When it comes to spotting a rare coin, not much gets past the UK’s eagle-eyed detectorists.
But, the penny’s yet to drop on the value of plastic.
In contrast to reliable coppers, credit cards have a short-term expiration date, destined get chopped up and chucked away when past their use.
So should we hang on to them? After all, most banks advise disposing of them as soon as they expire.
Vintage credit cards making money
Auctioneers in the antiques trade, like Kate Bateman of Bargain Hunt and Flog It! fame, know there's a collector out there for absolutely everything, and she thinks it could also be true of credit cards in the future.
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“While I haven't personally heard of anyone specifically collecting credit cards as an investment, like coins, I wouldn't be at all surprised if that were the case,” she tells us.
Kate has already seen several old BT and phone card collections, so a card connoisseur’s interest might be piqued if the right credit or debit card came along.
In America, there are hobbyists that had the foresight to do just that.
A cursory glance on eBay turned up a 1984 Bank of America VIP cheque guarantee card with an asking price of $45 and a 1971 Division of American Oil Company credit card for $39.95.
There’s also a set of five Phillips 66 International credit cards with an asking price of $125, whereas a set of 35 2007-2009 Visa cards is a sweet steal at $25.
Rare bank cards
Kate has a top-tip for collectors looking to dive into bank card collecting: “It will be the early versions of the truly iconic designs, unusual examples, or very small issue card runs (from exclusive banks, such as Coutts) that could be the most sought after," she says.
The first UK charge card appeared in 1951 and Barclays launched Barclaycard in 1966.
It’s the cards from this era that will likely stir interest, but it’s unclear how hungry the UK market is for them.
There are many beautiful and unusual credit and debit cards to collect if for nothing else than for your own pleasure.
Kate agrees: “For collectors, it's often the 'thrill of the chase' - the collecting - that's the main attraction, rather than the expectation of future profits.”
Just take a look at this underwater starry night cat/fish/cherry/forest design - it’s irresistibly strange - and the Visa Infinite designs by Rosan Diamond (such as the panda variation above), which remarkably is accepted anywhere you can pay with Visa.
Celebrity-owned credit and debit cards
Imagine if you had Kim Kardashian’s used and abused Amex or a Royale Mastercard once flashed by Kanye West.
Kate thinks celeb culture is another lucrative area for collectors: “There may be a market for bank cards belonging to famous people, appealing to fans and celebrity autograph hunters,” she explains.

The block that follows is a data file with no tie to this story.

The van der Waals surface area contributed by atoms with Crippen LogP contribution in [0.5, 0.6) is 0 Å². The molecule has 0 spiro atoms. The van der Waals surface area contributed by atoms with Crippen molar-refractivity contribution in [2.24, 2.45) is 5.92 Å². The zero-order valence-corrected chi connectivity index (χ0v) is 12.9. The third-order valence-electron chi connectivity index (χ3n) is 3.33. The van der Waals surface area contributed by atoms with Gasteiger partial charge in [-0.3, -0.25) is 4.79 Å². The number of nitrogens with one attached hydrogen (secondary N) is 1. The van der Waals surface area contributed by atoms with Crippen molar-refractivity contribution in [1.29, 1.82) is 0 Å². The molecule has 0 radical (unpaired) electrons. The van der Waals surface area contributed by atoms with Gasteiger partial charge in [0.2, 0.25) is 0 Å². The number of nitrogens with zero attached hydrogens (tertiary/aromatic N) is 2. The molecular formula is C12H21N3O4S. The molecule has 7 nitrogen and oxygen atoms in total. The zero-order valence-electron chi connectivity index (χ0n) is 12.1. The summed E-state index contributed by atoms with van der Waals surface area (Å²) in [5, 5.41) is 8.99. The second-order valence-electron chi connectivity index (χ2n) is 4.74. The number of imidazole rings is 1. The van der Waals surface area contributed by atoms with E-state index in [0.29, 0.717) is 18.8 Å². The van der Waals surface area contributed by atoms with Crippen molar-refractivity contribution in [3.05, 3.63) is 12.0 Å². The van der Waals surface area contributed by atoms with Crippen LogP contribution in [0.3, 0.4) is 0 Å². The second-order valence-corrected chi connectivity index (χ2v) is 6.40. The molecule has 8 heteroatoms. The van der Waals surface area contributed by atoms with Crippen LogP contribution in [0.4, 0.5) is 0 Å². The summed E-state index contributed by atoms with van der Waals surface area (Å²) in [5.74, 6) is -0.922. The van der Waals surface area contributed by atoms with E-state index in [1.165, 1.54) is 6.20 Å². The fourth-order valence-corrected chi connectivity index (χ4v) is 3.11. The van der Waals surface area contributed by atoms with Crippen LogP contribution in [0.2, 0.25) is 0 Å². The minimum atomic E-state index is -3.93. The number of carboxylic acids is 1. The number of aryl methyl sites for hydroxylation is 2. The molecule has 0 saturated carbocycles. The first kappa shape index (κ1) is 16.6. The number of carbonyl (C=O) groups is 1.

For instance, country singer Waylon Jennings’ Dillard’s Elite Card came up for sale at auction in 2014. It was estimated to sell for between $500 and $700, and it realised $300.
There’s a guaranteed bun fight if Elvis Presley or Marilyn Monroe’s credit cards ever come up for sale…
Collectable UK credit cards
Keep an eye out for a NatWest Black Card.
When launched in 2002, it boasted premium benefits in return for a minimum annual salary of £70,000 to attract the wealthiest customers.
Account holders had exclusive access to Air Miles, airport lounges around the world, 25% cashback for concert tickets and a 24/7 concierge, plus much more.
In 2016 NatWest scrapped all the account’s benefits and stopped new customers from obtaining a Black account.
NatWest has assured its customers that if their account is active the card will still work , but it’s possible that benefit-seeking customers shopped around for a more generous credit card, paying off and closing their NatWest Black Card account.
The card, therefore, could be a rarity and a prize for collectors.
Will the craze ever take off?
While there’s undoubtedly an appeal to collecting rare bank cards, don’t get your hopes up of ever cashing one in for a huge amount.
Kate has her doubts for a few reasons: “Collecting credit cards is probably not going to provide a particularly quick return on investment.
"Collectors of coins, especially gold coins like Sovereigns and Krugerrands, have seen good profits recently based on the rise of gold prices, but I can't honestly see this happening with vintage credit cards in the future.”
However, she tells us the key to increased value is scarcity plus consumer demand: “A bank card collector would have to wait quite a long time for the vast majority of cards to become lost, destroyed, or defunct for them to see an increase in value, “she says.
The best way at making some cash? Seeking out like minded souls may be the best course of action. “Find other collectors who shared your interest and would be willing to pay!” she advises.
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